A long time ago we’d bake all these layers into the one solution. SABER, I’m sure, did a bit of everything, though its main focus was data management. Client-server changed things a bit by breaking user interface from back-end data management, and then portals took this a step further. Planning tools (and other data transformation tools) started as modules in larger applications, eventually popping out as stand alone solutions when they grew large enough (and complex enough) to justify their own delivery effort. Now we have separate solutions in each of these categories, and a major integration problem.

This categorisation creates a number of problems for me. First and foremost is the disconnection between what business has become, and what technology is trying to be. Back in the day when “computer” referred to someone sitting at a desk computing ballistics tables, we organised data processing in much the same way that Henry Ford organised his production line. Our current approach to technology is simply the latest step in the automation of this production line.

Computers in the past
Computers in the past

Quite a bit has changed since then. We’ve reconfigured out businesses, we’re reconfiguring our IT departments, and we need to reconfigure our approach to IT. Business today is really a network of actors who collaborate to make decisions, with most (if not all) of the heavy data lifting done by technology. Retail chains are trying to reduce the transaction load on their team working the tills so that they can focus on customer relationships. The focus in supply chains to on ensuring that your network of exception managers can work together to effectively manage disruptions in the supply chain. Even head office focused on understanding and responding to market changes, rather than trying to optimise the business in an unchanging market.

The moving parts of business have changed. Henry Ford focused on mass: the challenge of scaling manufacturing processes to get cost down. We’re moved well beyond mass, through velocity, to focus on agility. A modern business is a collection of actors collaborating and making decisions, not a set of statically defined processes backed by technology assets. Trying to force modern business practices into yesterdays IT taxonomy is the source of one of the disconnects between business and IT that we complain so much about.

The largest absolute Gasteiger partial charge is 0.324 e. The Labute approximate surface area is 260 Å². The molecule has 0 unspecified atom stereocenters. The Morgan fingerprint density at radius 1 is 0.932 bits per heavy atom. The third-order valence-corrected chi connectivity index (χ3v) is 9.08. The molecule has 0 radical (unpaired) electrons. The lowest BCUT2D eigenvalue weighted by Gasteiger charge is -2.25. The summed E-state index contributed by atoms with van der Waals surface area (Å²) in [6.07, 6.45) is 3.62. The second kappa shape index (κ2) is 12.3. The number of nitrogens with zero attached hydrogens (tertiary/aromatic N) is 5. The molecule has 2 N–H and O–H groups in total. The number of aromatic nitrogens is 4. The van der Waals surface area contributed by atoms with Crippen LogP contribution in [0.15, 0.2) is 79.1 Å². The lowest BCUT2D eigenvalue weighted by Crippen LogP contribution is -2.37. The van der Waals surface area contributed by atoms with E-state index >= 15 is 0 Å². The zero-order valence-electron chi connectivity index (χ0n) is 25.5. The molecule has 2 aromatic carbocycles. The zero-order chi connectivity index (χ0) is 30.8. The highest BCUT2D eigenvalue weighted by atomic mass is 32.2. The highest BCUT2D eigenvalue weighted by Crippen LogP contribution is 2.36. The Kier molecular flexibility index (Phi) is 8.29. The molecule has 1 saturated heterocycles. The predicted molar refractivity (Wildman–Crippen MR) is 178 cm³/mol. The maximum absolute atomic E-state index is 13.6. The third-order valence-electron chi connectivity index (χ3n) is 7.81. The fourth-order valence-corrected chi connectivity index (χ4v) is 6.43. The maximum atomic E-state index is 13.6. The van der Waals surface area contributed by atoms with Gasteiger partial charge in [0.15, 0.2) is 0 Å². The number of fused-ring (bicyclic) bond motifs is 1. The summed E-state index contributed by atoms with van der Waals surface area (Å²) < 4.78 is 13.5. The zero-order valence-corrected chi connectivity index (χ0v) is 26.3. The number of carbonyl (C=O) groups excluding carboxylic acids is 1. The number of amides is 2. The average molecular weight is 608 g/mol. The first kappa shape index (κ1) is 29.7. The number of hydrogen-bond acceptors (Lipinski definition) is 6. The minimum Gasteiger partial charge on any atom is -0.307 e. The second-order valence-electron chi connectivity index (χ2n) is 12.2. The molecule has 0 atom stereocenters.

There’s no finer example of this than Sales and Operations Planning (S&OP). What should be a collaborative and fluid process – forward planning among a network of stakeholders – has been shoehorned into a traditional n-tier, database driven, enterprise solution. While an S&OP solution can provided significant cost saving, many companies find it too hard to fit themselves into the solution. It’s not surprising that S&OP has a reputation for being difficult to deploy and use, with many planners preferring to work around the system than with it.

I’ve been toying with a new taxonomy for a little while now, one that tries to reflect the decision, actor and collaboration centric nature of modern business. Rather than fit the people to the factory, which was the approach during the industrial revolution, the idea is to fit the factory to the people, which is the approach we use today post LEAN and flexible manufacturing. While it’s a work in progress, it still provides a good starting point for discussions on how we might use technology to support business in the new normal.

In no particular order…

Fusion solutions blend data and process to create a clear and coherent environment to support specific roles and decisions. The idea is to provide the right data and process, at the right time, in a format that is easy to consume and use, to drive the best possible decisions. This might involve blending internal data with externally sourced data (potentially scraped from a competitor’s web site); whatever data required. Providing a clear and consistent knowledge work environment, rather than the siloed and portaled environment we have today, will improve productivity (more time on work that matters, and less time on busy work) and efficiency (fewer mistakes).